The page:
Primary contact devices that perform distillation in the distillation zone of the distillation column 140 may include, but are not limited to, structured packing, random packing, distillation trays, liquid spray in direct contact with vapor, or a combination of such devices.

When the distillation column 140 is not in operation, the purifying device 106 and the rest of the distillation column can be cleaned or defrosted by blowing through the distillation column nitrogen-containing gas from the compressor 102. Bypassing the compressor aftercooler (not shown) may be used to control the temperature of the nitrogen-containing gas stream 104.

An optional vaporizer 118 may be used to directly vaporize at least a portion of the nitrogen-rich liquid stream 112 to produce at least a portion of the gaseous product in the nitrogen-enriched vapor stream 120. The vaporizer also may be used when the distillation column 140 is not in operation or to supplement the distillation column product. The vaporizer type may include, but is not limited to, an ambient or water bath vaporizer.

FIG. 2 illustrates another embodiment of the invention. For simplicity, the unchanged equipment and stream numbers from FIG. 1 have been retained in FIG. 2. Compressed nitrogen-containing gas stream 104 comes into contact with the first oxygen-enriched liquid stream 130 from the distillation column 140 in a vessel 208 that contains the purifying device 106. The resulting purified vapor stream 210 is fed to the distillation column. Stream 210 is colder than stream 104. Ideally, stream 210 is at its cryogenic saturation temperature. The second oxygen-enriched liquid is discarded in stream 132, which contains at least a portion of any contaminants. Stream 130 may be pumped if necessary.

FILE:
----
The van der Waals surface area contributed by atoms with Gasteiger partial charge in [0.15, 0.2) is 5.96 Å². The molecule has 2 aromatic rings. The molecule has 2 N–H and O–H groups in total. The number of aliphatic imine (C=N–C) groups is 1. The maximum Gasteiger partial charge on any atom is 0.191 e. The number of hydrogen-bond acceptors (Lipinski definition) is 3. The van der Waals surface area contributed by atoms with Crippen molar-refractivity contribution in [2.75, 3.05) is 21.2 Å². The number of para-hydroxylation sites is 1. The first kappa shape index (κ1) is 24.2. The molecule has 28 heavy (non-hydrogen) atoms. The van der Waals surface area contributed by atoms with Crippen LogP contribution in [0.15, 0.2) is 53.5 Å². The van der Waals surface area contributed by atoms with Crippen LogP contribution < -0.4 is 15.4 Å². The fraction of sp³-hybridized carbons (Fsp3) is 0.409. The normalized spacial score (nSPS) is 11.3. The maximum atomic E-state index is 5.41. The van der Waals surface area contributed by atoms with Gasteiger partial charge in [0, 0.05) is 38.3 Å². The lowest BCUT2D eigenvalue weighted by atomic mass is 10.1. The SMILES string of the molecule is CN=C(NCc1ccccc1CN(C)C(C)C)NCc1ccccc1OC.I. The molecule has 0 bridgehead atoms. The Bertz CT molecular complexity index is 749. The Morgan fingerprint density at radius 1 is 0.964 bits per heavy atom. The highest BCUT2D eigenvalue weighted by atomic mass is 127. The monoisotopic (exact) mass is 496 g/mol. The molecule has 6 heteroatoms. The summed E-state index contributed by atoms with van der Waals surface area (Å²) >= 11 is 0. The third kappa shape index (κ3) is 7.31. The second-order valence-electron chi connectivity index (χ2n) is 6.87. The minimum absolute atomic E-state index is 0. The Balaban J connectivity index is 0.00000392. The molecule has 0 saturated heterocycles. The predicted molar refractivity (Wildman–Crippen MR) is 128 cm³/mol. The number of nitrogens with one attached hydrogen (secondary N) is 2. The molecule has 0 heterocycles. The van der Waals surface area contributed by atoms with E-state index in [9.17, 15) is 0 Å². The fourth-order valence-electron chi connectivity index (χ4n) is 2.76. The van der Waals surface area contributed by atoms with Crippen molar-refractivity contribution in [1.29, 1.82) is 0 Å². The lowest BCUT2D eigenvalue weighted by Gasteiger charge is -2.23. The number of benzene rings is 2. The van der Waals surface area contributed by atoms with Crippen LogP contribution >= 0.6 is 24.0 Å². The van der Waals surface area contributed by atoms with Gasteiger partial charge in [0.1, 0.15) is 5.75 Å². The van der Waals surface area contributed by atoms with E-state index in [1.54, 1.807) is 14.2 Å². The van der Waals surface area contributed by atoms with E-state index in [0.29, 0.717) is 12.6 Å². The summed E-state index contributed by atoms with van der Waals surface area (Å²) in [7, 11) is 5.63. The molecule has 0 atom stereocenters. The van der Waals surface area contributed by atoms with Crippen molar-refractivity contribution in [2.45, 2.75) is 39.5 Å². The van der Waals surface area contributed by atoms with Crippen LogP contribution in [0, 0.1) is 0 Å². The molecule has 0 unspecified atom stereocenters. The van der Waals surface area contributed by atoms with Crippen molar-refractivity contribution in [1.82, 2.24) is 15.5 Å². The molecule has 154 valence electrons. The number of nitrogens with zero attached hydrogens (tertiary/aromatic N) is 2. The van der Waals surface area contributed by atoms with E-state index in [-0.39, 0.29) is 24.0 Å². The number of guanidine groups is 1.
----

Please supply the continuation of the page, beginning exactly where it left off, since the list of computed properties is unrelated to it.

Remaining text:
Contaminants collecting in the vessel 208 or on the components of the purifying device 106 can be removed either continuously or periodically. This may be done by taking the unit off line and blowing it clean with nitrogen-containing gas from the compressor 102 or with another gas, or by other means. Two switching vessels may be employed. Also, vessel 208 may be placed inside the distillation column 140, preferably under the distillation zone.

FIG. 3 shows another embodiment of the invention. Compressed nitrogen-containing gas stream 104 is cooled in the purifying device 106 within a vessel 308 by indirect heat exchange with stream 334, which is a portion of the first oxygen-enriched liquid stream 130. Any contaminants in stream 104 are at least partially condensed or solidified. The resulting purified stream 310 is fed to the distillation column 140. Another portion of stream 130, stream 332, is discarded. Stream 334 is at least partially vaporized and returned back to the distillation column 140 as stream 336. If stream 334 is only partially vaporized, then the liquid portion 390 may also be discarded while the vapor portion is returned to the distillation column. It also is possible to put the entire stream 130 through the purifying device 106 and then discard the liquid portion and return the vapor portion to the distillation column. This may require the use of a phase separator or a standpipe (not shown).

As an alternative, the cooling utility stream 334 may not be a portion of stream 130, but another cryogenic fluid, for example, at least a portion of the nitrogen-rich liquid stream 116. Resulting nitrogen-rich vapor can be combined with the nitrogen-enriched vapor product stream 120.